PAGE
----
Triggers can be subtle and sneaky, or deafeningly loud, and they always have an impact on how you feel. They also can drive your behavior and this can be detrimental to your wellbeing. To be able to recognize and understand them when they occur and deal with them effectively can make a big difference in your life.

What Triggers Are

In the early 1900s, Russian physiologist Ivan Pavlov trained dogs to salivate and respond to various sounds or electrical shocks by following the initial stimulus with food. The original stimuli had no natural relation to the resulting effects, and the dogs had to be trained to respond over time. This was ground-breaking, and it had many implications for psychology.

Triggers are any stimulus in our environment that can produce involuntary and voluntary responses, feelings, and memories. For example, if you have always found doughnuts to be a comfort food, you might crave one in times of stress. However, if you ever got sick after eating a doughnut, seeing, tasting, or smelling them might make you feel nauseated.

Psychologists have found that the stronger the stimulus, the greater the impact on the subject. Sometimes when living through a traumatic event, anything that you were sensing or perceiving at the time could become paired with the trauma, until you desensitize yourself to it.

How Your Original Environment can create Triggers

If you were raised in a dysfunctional family, you may have developed many triggers over the years that can affect your mental/emotional state. Being raised by parents who are consistently inconsistent can cause you to grow up confused and frustrated a great deal of the time. This inconsistency can be caused by addiction, alcoholism, or mood disorders.

For example, when you were small and your parent was intoxicated, manic, or high, you may have did something that makes them roar with laughter. However, when the parent was hungover or feeling low, that same behavior could result in verbal or physical abuse.

You could grow up never really knowing how to act and begin to feel somewhat hopeless, or conversely, you could feel angry and be distrustful of authority figures.  You may become sensitive to certain cues and learn to cope with them the best you can with what you know. It also must be said that judgmental family member who has shifting expectations, or keeps 'raising the bar,' can also cause you to act out.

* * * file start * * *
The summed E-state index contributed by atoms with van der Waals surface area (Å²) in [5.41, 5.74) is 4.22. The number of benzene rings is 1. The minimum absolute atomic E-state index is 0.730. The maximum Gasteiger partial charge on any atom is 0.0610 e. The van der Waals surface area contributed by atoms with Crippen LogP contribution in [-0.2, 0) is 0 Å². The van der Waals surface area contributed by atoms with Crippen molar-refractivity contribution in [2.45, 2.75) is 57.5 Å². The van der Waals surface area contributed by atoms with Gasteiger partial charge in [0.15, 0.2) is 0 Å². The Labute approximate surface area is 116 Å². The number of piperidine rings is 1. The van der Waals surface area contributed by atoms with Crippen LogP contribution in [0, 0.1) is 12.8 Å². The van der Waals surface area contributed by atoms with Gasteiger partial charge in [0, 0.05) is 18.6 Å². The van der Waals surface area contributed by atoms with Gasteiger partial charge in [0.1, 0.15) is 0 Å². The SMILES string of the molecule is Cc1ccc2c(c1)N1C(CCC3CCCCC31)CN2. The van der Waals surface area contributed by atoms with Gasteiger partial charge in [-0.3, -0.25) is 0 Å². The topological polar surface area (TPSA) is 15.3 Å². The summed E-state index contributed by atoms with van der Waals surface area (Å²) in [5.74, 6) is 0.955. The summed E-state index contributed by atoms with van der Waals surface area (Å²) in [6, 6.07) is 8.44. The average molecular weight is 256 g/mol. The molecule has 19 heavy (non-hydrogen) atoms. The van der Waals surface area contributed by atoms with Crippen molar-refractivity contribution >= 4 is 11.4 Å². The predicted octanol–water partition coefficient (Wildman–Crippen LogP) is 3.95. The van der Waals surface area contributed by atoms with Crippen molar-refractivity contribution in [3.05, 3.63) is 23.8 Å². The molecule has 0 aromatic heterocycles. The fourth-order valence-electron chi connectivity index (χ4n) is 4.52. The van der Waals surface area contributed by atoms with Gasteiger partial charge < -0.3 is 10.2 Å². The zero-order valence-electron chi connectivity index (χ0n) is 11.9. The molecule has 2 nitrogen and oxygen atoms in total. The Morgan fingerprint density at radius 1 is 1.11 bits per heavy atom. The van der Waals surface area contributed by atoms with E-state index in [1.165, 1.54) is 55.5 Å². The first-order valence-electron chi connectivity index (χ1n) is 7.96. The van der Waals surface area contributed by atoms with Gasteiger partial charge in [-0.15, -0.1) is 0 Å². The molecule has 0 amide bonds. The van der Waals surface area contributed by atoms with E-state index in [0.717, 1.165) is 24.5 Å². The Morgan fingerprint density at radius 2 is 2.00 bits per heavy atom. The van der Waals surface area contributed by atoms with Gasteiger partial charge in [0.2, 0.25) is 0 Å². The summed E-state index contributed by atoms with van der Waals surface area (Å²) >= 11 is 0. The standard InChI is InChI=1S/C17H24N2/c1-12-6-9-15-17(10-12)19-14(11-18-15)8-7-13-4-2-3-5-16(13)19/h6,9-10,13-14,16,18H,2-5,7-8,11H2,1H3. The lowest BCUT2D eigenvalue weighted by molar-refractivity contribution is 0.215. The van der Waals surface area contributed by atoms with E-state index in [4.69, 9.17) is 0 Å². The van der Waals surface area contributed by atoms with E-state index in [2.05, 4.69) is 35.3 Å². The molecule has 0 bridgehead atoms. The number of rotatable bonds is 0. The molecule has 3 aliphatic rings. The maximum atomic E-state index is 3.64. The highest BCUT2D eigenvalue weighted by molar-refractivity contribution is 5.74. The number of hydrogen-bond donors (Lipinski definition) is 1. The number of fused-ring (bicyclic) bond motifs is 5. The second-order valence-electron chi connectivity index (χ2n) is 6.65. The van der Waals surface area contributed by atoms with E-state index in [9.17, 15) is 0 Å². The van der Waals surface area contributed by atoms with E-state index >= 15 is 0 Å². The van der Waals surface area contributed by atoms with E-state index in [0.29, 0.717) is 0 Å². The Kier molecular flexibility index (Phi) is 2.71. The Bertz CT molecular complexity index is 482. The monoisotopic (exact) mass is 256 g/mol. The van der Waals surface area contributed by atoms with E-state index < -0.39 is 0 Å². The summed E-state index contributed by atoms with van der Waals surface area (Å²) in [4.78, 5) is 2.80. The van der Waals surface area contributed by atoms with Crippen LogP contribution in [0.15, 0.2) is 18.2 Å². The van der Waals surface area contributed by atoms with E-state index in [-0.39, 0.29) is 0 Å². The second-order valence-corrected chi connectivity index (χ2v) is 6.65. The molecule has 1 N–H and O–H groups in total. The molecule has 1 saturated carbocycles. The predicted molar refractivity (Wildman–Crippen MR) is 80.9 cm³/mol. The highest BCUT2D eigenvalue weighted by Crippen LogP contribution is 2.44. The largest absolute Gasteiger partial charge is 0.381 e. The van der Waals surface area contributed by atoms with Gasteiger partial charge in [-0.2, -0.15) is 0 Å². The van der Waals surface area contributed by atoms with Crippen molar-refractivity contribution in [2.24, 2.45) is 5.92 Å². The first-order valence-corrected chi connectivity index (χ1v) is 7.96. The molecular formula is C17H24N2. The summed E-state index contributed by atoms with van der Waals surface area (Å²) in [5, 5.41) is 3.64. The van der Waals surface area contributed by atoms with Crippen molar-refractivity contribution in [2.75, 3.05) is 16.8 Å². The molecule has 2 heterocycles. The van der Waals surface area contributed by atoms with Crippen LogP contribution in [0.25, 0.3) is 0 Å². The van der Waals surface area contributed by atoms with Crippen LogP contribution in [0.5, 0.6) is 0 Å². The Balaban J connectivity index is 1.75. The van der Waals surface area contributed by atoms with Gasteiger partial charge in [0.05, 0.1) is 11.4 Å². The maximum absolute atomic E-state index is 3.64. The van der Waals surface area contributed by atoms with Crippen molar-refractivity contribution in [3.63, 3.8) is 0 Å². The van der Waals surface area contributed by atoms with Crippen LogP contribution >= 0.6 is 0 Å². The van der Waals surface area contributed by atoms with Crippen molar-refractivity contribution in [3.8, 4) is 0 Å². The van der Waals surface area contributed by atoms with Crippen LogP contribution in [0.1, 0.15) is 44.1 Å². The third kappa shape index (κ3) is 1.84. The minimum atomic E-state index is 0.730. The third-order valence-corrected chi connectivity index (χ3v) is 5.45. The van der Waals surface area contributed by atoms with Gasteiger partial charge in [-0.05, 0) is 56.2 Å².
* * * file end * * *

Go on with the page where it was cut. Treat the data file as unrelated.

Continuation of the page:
A recent episode of the show Better Call Saul included a heartbreaking scene between the characters Jimmy McGill and his older brother Chuck, and it demonstrated how triggers from family members can affect people profoundly.

After Chuck bailed Jimmy out of some serious trouble in one of beginning episodes, Jimmy has worked hard to get his life together, even though he has had an occasional lapse in good judgment. Chuck is a father figure to Jimmy and is someone he greatly respects, so in episode 9 of the first season, when Jimmy discovers that Chuck has betrayed him—and can't get past his original assessment of Jimmy as a irresponsible ne'er-do-well -- it is devastating.

The show is a prequel to Breaking Bad, and an audience familiar with that show knows that Jimmy will end up being an hardened, unethical lawyer that engages in all sorts of criminal behavior. This particular scene is a pivotal moment for Jimmy, and it would resonate with a lot of people because of family experiences they have had. In Jimmy's case, this event evidently triggers in him hopelessness, and an angry response to prove all his naysayers right in a big way.

 How to Successfully Cope With Triggers

Unlike a fictional character in a popular TV show, you don't have to follow a script. You don't have to let the triggers keep you down, nor do you have to stay in a role that has been defined for you by someone else. To cope effectively, identifying them is the first step. The second step is to challenge your learned responses and the third is to develop better ones. The fourth step is to practice these new responses until they become second nature.

It can helpful to carry a small journal or notebook to help you jot things down and remember them.

You may need seek professional counseling for a time, especially if your responses involve addictions or other self-harming behaviors. The old adage "Two heads are better than one" applies here.

It may be necessary to avoid people and situations that trigger self-defeating responses for a time,  so that you can grow stronger and become more resilient. Also, to become a confident, healthy person, you will need to learn to do things to foster your own self respect and not be dependant on the regard of other people, to build a better life for yourself. For more information, contact Comprehensive Behavioral Health Associates Inc.